While Washington experts are eloquent about Pyongyang’s unreliability, they ignore Washington’s unreliability. George H W Bush raised North Korea’s expectations very high by withdrawing tactical nuclear weapons from South Korea, cancelling Team Spirit military exercises and agreeing to talk to the North directly, which enabled the two Koreas to sign a joint declaration on denuclearisation. Following this, without coordinating with the State Department, then Defense secretary Dick Cheney reinstated Team Spirit, and Bush’s successor Bill Clinton initially failed to sustain Bush’s initiative. George W Bush expected North Korea to collapse, and conservatives in his administration opposed the 1994 Framework Agreement reached under Clinton, so he too failed to follow through on deals that Washington had made with Pyongyang. Fortunately, many respected former US officials are prepared to insist that this time Washington must honour its promises.
Finally, this time both Koreas are pondering not just nuclear armistice but also broader Korean unity. Everyone fears sudden unification: China because of military and immigration chaos, North Korea because of leadership survival, South Korea because of unbearable financial cost. But a declaration of ‘one nation, two states, gradual unification’ would avoid chaos, secure the lives and positions of North Korean leaders and minimise the cost to South Korea. Incrementalism would see South Korean conglomerates building factories to use cheaper North Korean labour, North Korean incomes and acculturation improving fairly rapidly, and controlled migration gradually mingling North Korean peasants with the South Korean middle class. Managing this would be difficult and delicate but not inconceivable.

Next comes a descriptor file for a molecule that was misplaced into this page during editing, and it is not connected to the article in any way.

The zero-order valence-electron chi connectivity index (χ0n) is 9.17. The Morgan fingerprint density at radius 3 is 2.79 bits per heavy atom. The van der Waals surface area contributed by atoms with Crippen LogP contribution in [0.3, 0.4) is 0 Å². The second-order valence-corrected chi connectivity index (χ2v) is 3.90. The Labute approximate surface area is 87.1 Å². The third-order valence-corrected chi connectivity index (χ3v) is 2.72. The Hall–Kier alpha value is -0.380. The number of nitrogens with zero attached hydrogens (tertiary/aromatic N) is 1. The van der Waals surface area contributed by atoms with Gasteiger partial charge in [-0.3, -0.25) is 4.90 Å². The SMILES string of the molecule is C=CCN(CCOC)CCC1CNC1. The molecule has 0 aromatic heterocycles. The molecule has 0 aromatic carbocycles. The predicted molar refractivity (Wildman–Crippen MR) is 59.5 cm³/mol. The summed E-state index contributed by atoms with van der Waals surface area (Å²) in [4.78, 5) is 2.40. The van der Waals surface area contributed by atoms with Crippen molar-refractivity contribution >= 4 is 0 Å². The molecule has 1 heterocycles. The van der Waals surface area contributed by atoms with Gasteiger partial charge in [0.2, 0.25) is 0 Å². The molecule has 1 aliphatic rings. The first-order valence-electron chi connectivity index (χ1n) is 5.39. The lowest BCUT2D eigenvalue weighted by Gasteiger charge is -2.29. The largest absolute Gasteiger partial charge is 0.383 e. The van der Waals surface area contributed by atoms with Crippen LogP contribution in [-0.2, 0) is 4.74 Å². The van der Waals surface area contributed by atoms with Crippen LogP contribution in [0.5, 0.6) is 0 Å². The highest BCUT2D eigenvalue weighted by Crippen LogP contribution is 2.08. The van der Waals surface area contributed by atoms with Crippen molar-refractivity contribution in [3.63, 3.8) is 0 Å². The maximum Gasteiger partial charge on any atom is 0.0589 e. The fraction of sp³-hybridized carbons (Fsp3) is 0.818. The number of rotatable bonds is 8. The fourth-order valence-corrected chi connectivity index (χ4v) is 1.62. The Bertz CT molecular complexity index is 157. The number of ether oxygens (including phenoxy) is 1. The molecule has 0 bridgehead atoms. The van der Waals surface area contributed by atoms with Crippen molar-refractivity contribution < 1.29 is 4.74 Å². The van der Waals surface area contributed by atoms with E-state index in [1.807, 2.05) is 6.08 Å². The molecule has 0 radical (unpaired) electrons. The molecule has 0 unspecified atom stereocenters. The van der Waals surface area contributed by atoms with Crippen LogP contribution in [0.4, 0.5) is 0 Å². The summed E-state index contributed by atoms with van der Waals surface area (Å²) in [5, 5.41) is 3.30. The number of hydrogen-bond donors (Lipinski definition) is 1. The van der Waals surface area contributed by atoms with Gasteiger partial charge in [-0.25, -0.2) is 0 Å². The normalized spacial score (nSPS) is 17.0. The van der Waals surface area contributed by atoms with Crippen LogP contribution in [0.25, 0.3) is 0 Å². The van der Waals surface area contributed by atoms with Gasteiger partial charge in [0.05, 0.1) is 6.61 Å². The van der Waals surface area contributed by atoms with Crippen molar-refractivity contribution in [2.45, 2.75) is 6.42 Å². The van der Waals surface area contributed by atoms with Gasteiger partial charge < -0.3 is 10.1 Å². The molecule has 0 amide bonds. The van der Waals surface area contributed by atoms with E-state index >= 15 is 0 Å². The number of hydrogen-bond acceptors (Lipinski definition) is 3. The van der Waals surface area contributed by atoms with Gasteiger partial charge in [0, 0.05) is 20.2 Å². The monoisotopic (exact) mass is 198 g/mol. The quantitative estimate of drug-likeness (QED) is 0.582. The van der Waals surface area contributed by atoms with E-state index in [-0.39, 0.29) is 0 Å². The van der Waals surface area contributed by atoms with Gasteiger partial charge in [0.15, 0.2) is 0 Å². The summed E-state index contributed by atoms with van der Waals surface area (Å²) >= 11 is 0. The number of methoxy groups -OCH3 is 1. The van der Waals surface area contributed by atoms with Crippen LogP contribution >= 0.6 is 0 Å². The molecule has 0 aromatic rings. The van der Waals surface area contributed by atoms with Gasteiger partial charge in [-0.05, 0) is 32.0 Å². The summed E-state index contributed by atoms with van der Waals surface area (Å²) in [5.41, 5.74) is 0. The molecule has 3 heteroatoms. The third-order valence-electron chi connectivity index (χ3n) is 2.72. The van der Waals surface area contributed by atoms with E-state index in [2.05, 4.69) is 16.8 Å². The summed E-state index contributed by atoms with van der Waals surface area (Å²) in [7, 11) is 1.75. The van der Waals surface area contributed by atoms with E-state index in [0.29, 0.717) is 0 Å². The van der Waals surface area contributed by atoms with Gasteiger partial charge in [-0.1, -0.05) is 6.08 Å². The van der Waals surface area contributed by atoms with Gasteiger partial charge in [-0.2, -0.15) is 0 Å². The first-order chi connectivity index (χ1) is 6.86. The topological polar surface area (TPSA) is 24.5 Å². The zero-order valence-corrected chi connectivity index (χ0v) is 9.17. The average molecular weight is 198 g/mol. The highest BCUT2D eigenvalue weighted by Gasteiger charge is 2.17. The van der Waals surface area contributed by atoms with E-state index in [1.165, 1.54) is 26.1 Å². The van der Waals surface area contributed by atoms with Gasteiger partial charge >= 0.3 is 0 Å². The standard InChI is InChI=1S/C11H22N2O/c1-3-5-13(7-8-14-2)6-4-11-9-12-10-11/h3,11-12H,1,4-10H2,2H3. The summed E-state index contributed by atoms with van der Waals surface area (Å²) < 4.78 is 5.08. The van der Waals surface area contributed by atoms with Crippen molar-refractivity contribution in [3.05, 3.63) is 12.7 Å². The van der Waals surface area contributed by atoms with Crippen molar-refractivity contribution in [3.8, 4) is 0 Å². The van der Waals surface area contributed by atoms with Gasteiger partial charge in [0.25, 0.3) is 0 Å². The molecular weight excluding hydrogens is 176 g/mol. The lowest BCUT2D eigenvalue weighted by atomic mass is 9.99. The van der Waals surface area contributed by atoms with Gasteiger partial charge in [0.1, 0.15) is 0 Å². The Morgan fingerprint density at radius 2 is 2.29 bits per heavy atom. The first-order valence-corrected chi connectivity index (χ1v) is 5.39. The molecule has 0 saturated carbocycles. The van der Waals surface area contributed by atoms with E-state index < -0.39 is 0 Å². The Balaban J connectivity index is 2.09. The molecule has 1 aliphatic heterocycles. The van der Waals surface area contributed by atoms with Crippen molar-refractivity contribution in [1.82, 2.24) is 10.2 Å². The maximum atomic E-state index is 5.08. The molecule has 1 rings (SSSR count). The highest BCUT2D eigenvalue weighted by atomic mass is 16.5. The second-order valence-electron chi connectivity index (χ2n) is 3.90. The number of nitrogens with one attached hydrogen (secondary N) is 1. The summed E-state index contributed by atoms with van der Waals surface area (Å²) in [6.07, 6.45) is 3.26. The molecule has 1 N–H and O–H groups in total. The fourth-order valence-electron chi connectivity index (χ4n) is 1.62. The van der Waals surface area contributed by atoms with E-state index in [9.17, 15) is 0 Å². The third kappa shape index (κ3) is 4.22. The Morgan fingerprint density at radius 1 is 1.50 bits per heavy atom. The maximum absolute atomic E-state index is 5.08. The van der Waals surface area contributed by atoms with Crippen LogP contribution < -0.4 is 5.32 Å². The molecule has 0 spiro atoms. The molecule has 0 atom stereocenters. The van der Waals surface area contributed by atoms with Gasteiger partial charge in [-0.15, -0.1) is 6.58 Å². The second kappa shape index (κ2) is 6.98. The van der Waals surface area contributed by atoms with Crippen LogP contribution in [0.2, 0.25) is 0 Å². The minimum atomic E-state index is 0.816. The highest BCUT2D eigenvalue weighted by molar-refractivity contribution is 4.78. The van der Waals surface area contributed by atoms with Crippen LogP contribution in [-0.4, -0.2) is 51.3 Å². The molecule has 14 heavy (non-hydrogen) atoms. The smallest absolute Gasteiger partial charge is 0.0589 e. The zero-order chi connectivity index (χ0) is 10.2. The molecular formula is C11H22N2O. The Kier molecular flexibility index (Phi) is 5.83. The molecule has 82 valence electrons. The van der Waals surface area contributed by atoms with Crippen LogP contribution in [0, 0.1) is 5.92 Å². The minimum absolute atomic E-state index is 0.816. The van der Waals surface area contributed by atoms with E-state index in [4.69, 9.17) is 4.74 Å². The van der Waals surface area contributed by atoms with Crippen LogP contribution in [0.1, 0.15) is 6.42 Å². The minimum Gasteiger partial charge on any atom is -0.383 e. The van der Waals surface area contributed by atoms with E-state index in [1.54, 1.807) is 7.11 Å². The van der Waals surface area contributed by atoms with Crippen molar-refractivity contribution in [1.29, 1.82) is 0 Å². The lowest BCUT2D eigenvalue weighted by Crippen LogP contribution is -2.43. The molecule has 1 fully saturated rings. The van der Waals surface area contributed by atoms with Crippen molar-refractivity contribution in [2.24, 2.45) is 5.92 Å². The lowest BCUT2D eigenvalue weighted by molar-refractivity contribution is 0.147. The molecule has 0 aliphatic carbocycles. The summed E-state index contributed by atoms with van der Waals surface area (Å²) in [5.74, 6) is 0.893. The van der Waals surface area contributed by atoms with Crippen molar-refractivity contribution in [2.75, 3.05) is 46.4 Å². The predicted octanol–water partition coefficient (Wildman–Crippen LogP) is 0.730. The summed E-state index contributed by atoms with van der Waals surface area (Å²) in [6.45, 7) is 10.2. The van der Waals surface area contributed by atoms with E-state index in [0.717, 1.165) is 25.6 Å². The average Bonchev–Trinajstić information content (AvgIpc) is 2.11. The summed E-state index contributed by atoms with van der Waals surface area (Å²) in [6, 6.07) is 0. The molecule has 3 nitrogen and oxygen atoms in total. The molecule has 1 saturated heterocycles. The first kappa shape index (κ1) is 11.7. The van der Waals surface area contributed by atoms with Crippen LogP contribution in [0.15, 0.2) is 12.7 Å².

Chinese military officers fret about US troops moving to their Yalu River border. US officers fret about a unified Korea becoming a pawn of China and about North Korea taking over the south. These fears lack reality. Replacing the risk of nuclear war with peace would be well worth US military limitations or even eventual withdrawal. Korean nationalism would prevent a united Korea from being either China’s or America’s pawn. South Korea’s population and huge economy dwarf North Korea’s; sloths do not devour tigers.
Most Korea experts obsess over what could go wrong in the coming negotiations. Kim Jong-un could try one more secret nuclear hedge. The North Korean military could depose Kim for cutting conventional weapons and then cutting back nuclear. US National Security Advisor John Bolton may counsel war. Trump might continue to insist that Pyongyang do everything before Washington does anything. A new US president could renege on past deals. Improved conditions for deal making provide no guarantee of success. But all parties’ moral obligation is to find every possible way to overcome obstacles, not just to fatalistically list them. The imperative is a defensible peace and the avoidance of nuclear war.
William Overholt is a Senior Fellow at Harvard University. He published the first book on nuclear proliferation in Asia (Asia’s Nuclear Future, 1976) following successful US efforts to terminate South Korean and Taiwanese nuclear weapon programs. His latest book is China’s Crisis of Success (2018).